As for how this all plays with appliances and SaaS – that’s largely a future, but potentially a very interesting one. Here’s what I mean. Read more

December 27, 2006

Some thoughts from Blue Coat Systems

Another vendor I spoke with in my research into appliances is Blue Coat, who offer systems that help with caching (not a recent emphasis), proxy, “performance enhancement,” and/or “WAN optimization.” Details differ, but their story is generally consistent with what I’m hearing elsewhere.

*But then, the vast majority of enterprise computing appliances are in the security/networking space. Data warehouse appliances are probably the biggest exception, at least if we define “appliance” loosely enough to include Teradata.

December 27, 2006

Computing appliances — architected for network stream processing

I’ve been researching computing appliances quite a lot recently, including for an upcoming trade press column. As part of the research, I circulated preliminary thoughts and questions to a variety of appliance vendors. One, Barracuda Networks, responded at length via e-mail. Credit goes to Steve Pao, VP of Product Management. I’m posting the interchange below.

Q1. Stream processing is different from conventional business computing. Different hardware architectures are commonly appropriate.

A1. Stream processing is different, particularly for enterprise networks, because data in the stream should not back up during processing to create latency. In traditional business computing, total throughput is measured more often than latency. Minimizing latency requires careful attention to layering processing to handle as much as possible with the least expensive operations first, keeping the footprint as small as possible to minimize any virtual memory swapping, and minimizing I/O. There are some hardware considerations, but this is often over-emphasized. As applications delivered through appliances continue to grow in complexity, software architecture plays an often under-represented role.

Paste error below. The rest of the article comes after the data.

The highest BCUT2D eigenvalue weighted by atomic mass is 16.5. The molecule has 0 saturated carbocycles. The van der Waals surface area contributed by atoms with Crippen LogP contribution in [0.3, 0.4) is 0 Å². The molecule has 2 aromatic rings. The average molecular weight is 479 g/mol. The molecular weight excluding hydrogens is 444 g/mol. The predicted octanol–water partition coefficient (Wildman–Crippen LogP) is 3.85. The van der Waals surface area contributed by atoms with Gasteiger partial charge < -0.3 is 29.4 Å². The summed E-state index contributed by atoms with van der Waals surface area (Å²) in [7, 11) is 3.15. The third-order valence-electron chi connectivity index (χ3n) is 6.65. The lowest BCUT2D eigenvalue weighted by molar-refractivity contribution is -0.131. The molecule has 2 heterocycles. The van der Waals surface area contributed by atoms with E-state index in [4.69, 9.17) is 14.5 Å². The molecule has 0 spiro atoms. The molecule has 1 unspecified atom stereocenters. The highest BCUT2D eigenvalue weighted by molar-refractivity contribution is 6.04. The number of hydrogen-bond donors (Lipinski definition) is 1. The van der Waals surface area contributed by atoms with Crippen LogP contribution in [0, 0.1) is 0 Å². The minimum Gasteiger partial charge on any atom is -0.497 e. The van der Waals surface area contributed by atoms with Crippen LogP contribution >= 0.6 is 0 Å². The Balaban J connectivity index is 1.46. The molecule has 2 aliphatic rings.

Barracuda Networks has designed the architecture of its appliances with these characteristics in mind. For example, the Barracuda Spam Firewall’s architecture leverages 12 defense layers, focusing on those layers that require the least processing upfront. This layered approach minimizes the processing of each spam message, which yields the performance required to process email for tens of thousands of users in a single appliance.

CAM note: This kind of “it’s the software, stupid” response is typical of what I hear from appliance vendors.

Q2. For most kinds of appliances, custom chips are nice-to-have but not must-have. And by the way, if there are “custom” chips, they will usually actually be FPGAs.

A2. Custom chips are useful for very high volume/low cost appliances because they can help reduce cost of goods. That said, for most enterprise-class networking and network security appliances, off-the-shelf chips generally provide the performance and flexibility to deliver performance for today’s networks.

Q2A (followup): Looking into this further, I’m getting the sense that boxes are custom but components are not. That is, appliances with a stream-processing flavor commonly include networking cards that, while standards, aren’t common in general-purpose computers. Encryption also is commonly handled by specialized chips.

A2A. Yes, delivery of appliances often requires use of components that, while standard, are not typically used in general purpose computers. Even beyond hardware that vendors may use to enhance system performance, there are also hardware components that are included for the reliability requirements of networking appliances.

For example, the Barracuda Web Filter and Barracuda IM Firewall are network appliances designed to be deployed inline. On the Barracuda Web Filter models 310 and higher and the Barracuda IM Firewall models 320 and higher, the appliances include an Ethernet hard bypass that fails “safe” – allowing traffic to flow through – in the event of system failure.

As another example, the Barracuda Load Balancer is diskless and boots from high capacity flash memory.